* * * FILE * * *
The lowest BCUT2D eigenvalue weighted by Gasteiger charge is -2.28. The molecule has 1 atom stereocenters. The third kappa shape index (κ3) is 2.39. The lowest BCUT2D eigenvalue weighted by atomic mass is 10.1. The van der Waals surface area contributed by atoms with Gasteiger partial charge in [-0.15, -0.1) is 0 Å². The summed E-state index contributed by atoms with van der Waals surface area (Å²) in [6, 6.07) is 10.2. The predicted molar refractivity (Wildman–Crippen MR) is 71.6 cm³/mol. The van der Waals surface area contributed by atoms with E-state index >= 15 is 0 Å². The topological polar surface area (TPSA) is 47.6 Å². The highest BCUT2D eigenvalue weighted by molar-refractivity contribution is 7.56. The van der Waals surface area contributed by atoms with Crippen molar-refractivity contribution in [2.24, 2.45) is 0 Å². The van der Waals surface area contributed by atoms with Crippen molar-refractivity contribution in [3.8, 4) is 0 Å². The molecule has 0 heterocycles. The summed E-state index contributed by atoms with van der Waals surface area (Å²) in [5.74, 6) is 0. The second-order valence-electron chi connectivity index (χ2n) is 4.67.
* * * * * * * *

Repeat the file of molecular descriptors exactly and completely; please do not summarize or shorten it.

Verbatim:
The lowest BCUT2D eigenvalue weighted by Gasteiger charge is -2.28. The molecule has 1 atom stereocenters. The third kappa shape index (κ3) is 2.39. The lowest BCUT2D eigenvalue weighted by atomic mass is 10.1. The van der Waals surface area contributed by atoms with Gasteiger partial charge in [-0.15, -0.1) is 0 Å². The summed E-state index contributed by atoms with van der Waals surface area (Å²) in [6, 6.07) is 10.2. The predicted molar refractivity (Wildman–Crippen MR) is 71.6 cm³/mol. The van der Waals surface area contributed by atoms with E-state index >= 15 is 0 Å². The topological polar surface area (TPSA) is 47.6 Å². The highest BCUT2D eigenvalue weighted by molar-refractivity contribution is 7.56. The van der Waals surface area contributed by atoms with Crippen molar-refractivity contribution in [2.24, 2.45) is 0 Å². The van der Waals surface area contributed by atoms with Crippen molar-refractivity contribution in [3.8, 4) is 0 Å². The molecule has 0 heterocycles. The summed E-state index contributed by atoms with van der Waals surface area (Å²) in [5.74, 6) is 0. The second-order valence-electron chi connectivity index (χ2n) is 4.67.